The groups also sought for the court to vigorously enforce Ecuadorian constitutional provisions which establish basic rights of nature, or “pachamama,” including the right to exist, the right to restoration and the rights of the rivers, especially the river Magdalena.

In an unprecedented case, the Constitutional Court of Ecuador agreed. Just last week, it applied the constitutional provision on the “Rights of Nature” to safeguard the Los Cedros cloud forest from mining concessions. The court voted seven in favor, with two abstentions.

In the wake of the ruling, the Constitutional Court will develop a binding area of law in which the Rights of Nature, the right to a healthy environment, the right to water and environmental consultation must be respected.

Natalia Greene from the Global Alliance for the Rights of Nature, said, “This is a historic victory in favor of nature. The Constitutional Court states that no activity that threatens the Rights of Nature can be developed within the ecosystem of Los Cedros Protected Forest, including mining and any other extractive activity. Mining is now banned from this amazing and unique protected forest. Today, the endangered frogs, the spectacled bears, the spider monkey, the birds and nature as a whole have won an unprecedented battle.”

Why does this matter to us? Alejandro Olivera, senior scientist at the Center for Biological Diversity said it best. “This precedent-setting case is important not only for Ecuador but also for the international community. This progressive and innovative ruling recognizes that Nature can and does have rights.”

DEEPER DIVE:, The Guardian, The Ruling



Continuing my earlier theme, here’s another local community project working to teach youth about sustainable gardening and developing resilience strategies, too. It’s called, “Plant the Seed” a Nashville, TN-based, experiential gardening project.

Founded in 2014 by Susannah Fotopulos, The mission of Plant the Seed is to inspire and empower young people to effect meaningful change in their lives through hands-on learning in school and community gardens.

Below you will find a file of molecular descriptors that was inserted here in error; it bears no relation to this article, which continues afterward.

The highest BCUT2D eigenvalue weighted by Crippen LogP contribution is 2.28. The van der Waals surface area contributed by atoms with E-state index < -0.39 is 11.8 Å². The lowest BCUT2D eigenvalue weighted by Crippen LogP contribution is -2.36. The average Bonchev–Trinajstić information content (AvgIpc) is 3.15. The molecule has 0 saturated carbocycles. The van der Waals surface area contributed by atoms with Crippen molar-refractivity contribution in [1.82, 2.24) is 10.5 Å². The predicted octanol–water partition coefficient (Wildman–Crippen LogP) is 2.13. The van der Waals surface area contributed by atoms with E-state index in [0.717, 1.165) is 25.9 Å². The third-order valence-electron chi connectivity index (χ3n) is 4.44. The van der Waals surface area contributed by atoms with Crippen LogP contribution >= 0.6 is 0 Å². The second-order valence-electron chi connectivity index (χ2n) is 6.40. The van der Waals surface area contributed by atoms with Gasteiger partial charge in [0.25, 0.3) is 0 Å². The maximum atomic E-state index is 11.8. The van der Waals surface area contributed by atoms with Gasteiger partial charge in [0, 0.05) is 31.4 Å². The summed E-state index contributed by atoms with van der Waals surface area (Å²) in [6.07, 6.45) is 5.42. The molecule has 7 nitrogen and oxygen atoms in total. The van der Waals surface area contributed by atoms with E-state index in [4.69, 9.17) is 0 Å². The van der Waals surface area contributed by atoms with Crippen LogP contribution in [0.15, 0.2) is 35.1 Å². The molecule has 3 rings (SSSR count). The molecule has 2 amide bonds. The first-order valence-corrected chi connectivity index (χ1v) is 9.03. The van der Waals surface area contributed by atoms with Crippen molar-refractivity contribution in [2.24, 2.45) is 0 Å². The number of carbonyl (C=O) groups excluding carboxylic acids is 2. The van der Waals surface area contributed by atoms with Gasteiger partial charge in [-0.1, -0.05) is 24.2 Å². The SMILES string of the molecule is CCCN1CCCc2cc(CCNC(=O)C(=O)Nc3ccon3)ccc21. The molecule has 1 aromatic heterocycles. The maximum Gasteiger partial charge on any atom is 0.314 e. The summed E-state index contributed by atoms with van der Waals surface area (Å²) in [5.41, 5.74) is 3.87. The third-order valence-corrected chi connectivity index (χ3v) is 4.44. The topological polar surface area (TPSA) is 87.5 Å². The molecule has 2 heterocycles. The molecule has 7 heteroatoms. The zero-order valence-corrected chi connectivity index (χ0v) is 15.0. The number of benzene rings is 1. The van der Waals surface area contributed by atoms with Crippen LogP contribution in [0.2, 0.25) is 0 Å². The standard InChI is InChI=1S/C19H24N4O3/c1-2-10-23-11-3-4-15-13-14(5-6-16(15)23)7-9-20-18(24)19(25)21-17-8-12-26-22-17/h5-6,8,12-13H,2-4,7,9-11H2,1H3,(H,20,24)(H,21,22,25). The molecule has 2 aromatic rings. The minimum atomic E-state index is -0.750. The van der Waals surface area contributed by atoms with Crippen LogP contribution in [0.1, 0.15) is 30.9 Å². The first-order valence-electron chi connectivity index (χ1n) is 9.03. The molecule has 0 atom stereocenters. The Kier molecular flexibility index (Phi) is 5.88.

Fotopulos grew up on a 72-acre farm in rural TN. There she learned about sharing the bounty of her parents’ 3-acre vegetable garden with her neighbors. She believes “everyone has a right to fresh, affordable, culturally-relevant foods.”

Plant the Seed partners with Metro Nashville Public Schools to integrate experiential garden-based learning into the school day. Starting with three Early Learning Centers, PTS began facilitating weekly garden lessons and maintaining educational growing spaces. Today it grows alongside nearly 1100 young people each week at five different garden sites. 

Advancing its mission of highlighting the intersection of education and food justice, building cultural connections, and connecting young people to the land, their learning and one another is why Plant the Seed matters to us.

As one multi-classroom leader said, “Plant the Seed is #1 in hands-on engagement, especially for some children who don’t feel as successful in the classroom. It helps build a sense of community and collective responsibility, and there are soooo many opportunities to tie in science and discovery.”

I also would add that with the Great Resignation and fewer people going to college, we could start to see an increase in apprenticeships and workshops, like the times before public education…  This would totally feed into my diabolical plan to increase the number of regenerative farms which would result in less CO2…..  See where I’m going here?

DEEPER DIVE: Plant the Seed